Safe Spaces and Why We Need Them

There’s been some discussion in recent years about safe spaces. Women-only, People Of Color-only spaces that allow those folks to get away for a few minutes or an hour, to decompress and refresh. Arguments have been made for years that these spaces are unnecessary: that they are a drain on resources, and create an exclusionary space that sends the wrong message about a convention.

In my pre-teen years I had neighborhood “friends” who enjoyed ditching me, and often kept me shut out of things they were doing. Naturally, my initial reaction to safe spaces was hostile. Because of my childhood experiences I view anything that smacks of such exclusion in a very dim light.

In recent years I’ve come to understand more the need for safe spaces. We’re talking more and more about issues of race and gender, and I’ve grown to understand that being surrounded by people who think and act very differently from you can be a source of tremendous stress. Having a space to get away from that — if only briefly — makes for a more welcoming and comfortable environment for everyone. The fact that we shouldn’t need such spaces is irrelevant: we DO need them, and the sooner conventions realize this, the better.

Put it another way: in recent days there have been attempts to ban people from certain countries from entering the US because some individuals from those countries have committed or attempted terrorists acts on these shores. The argument is “how do we know the good ones from the bad ones – they all look the same?”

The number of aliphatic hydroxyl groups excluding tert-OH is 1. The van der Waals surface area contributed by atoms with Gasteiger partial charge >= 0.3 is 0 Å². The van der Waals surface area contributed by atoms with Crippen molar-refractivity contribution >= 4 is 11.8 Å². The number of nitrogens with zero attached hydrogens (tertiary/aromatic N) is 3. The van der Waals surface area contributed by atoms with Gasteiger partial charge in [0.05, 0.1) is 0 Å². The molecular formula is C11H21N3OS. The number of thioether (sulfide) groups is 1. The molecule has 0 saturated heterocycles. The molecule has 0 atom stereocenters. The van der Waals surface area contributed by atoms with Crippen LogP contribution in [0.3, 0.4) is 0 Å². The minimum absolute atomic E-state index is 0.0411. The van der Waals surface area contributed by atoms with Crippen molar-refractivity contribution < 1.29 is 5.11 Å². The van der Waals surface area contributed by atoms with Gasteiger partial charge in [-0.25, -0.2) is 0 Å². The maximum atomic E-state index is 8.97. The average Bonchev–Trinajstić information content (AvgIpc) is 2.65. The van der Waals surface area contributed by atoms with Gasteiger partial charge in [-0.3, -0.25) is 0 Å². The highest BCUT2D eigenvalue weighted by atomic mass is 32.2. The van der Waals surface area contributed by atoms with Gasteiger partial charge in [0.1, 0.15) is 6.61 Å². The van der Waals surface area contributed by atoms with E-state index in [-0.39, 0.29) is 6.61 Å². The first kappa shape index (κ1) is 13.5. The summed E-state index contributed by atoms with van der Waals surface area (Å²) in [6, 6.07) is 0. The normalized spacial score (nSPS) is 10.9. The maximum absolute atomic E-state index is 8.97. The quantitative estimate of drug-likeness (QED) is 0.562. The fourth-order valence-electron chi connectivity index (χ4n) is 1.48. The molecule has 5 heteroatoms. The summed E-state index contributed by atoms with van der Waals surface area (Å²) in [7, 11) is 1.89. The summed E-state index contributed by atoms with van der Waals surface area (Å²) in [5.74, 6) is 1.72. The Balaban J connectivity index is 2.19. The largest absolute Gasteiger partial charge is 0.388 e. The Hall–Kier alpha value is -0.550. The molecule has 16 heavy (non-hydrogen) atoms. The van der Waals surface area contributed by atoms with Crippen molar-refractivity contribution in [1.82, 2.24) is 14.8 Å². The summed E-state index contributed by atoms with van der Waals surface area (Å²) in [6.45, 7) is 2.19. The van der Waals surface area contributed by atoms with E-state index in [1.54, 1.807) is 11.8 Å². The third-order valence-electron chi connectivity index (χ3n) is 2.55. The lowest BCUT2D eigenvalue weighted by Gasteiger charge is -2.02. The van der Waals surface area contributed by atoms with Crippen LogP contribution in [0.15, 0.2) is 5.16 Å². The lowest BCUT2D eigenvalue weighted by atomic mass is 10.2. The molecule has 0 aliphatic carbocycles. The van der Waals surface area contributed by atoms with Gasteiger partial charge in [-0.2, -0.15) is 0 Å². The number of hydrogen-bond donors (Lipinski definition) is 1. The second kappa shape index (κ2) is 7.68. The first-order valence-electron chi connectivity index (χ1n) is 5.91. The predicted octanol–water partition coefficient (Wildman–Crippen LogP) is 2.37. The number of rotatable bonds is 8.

Let’s turn that around: how do women and people of color know the good white people from the bad? They don’t. That smiling face could be hiding a Nazi sympathizer, or a member of the KKK. Or someone who will happily abuse or harass them and then gaslight them, so that everyone thinks they’re overreacting to something that looks innocent.

Putting yourself in someone else’s shoes isn’t easy. Shared experiences seem harder to come by these days, so we have to use those big brains of ours to reason, to think about the things other people face daily that we don’t. For example, I rarely think about threats to my person when walking down the street alone at night, but for women it’s a reality they face every day, and have done so for their entire lives. Not thinking about it and being unprepared or not avoiding certain situations can get them robbed, raped, or even killed. An acquaintance of mine was roofied very recently at a club where she was doing her job. Once the drug kicked in a group of men tried to spirit her away — literally an attempted kidnapping — but were stopped by several women who had seen what was happening. They may have saved that woman’s life, and certainly prevented her rape. This is the world we live in.

So am I in favor of safe spaces? You betcha. Though it makes me personally a little sad, the thought that it makes the lives of friends easier means it’s well worth a little temporary discomfort on my part.

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